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Trial Chamber of the ICC lifts stay of proceedings in the case against Thomas Lubanga

Today the International Criminal Court announced, that the Trial Chamber I lifted the stay of proceedings in the case “The Prosecutor v. Thomas Lubanga Dyilo” (we reported earlier). AP has the story; press release of the ICC is available here.

Today, Trial Chamber I decided to lift the stay of proceedings in the case of The Prosecutor v. Thomas Lubanga Dyilo that had been imposed on 13 June 2008. The judges provisionally suggested the date of Monday, 26 January 2009, for the commencement of the trial. The decision of the Chamber is based on the conviction that the reasons for imposing a halt “have fallen away”. The full reasoning will be explained in a written decision in due course.

It will be interesting indeed to see what solution the prosecutor and the Trial Chamber were able to reach regarding the underlying problem of the disclosure of evidence. Will the evidence be disclosed to the judges of the Court only, or will the defence be able to see the material? Will all the confidential material be disclosed or just parts of it?

Addendum: The first information on what caused the Trial Chamber to lift the stay of proceedings has now been leaked (see this post on Professor Schabas’ blog). Apparently, the “prosecution has made a complete turn-around and agreed to make all the confidential information available, seemingly without restriction, to both the Chamber and the defence”. Still I wonder what caused the Prosecutor to make this turn-around. I guess we will know more once the Trial Chamber has issued the full reasoning in its upcoming written decision.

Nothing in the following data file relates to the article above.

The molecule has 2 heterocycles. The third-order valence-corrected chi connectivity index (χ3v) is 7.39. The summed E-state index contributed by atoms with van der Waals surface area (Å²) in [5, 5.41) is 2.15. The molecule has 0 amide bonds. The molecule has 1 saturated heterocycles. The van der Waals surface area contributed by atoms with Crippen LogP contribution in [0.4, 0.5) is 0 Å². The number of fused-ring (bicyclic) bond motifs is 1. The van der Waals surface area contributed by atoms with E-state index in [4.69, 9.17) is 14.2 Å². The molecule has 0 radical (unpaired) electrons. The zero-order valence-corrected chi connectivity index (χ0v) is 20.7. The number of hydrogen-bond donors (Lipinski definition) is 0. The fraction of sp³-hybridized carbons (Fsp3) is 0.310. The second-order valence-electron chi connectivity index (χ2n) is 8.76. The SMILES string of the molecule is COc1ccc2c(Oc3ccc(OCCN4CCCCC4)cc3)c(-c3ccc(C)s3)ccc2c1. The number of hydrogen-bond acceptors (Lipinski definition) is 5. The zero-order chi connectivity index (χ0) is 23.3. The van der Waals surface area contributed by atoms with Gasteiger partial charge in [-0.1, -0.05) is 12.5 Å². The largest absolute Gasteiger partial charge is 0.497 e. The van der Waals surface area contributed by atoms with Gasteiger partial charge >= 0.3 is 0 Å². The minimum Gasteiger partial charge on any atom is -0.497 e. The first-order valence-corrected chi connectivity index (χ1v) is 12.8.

1. Jernej Letnar Jernej Letnar 19 November 2008

    What follows from yesterday’s decision is that the Office of Prosecutor is now willing and obliged to disclose all evidence without restrictions to Lubanga’s defence team later this week. The Trial Chamber I has already examined the material. Such development can only be welcomed.

  2. Dominik Zimmermann Dominik Zimmermann 19 November 2008

    Indeed it seems as if the Prosecutor made a complete turn-around and is now ready to disclose all the material to not only the court but also the defence (see I wonder what caused this turn-around not only by the Prosecutor but also (and in particular) by the information providers, most prominently the UN. Is it perhaps even possible that the Prosecutor will disclose the evidence without the consent of the information providers? I’m certainly looking forward to the full decision of the Trial Chamber…

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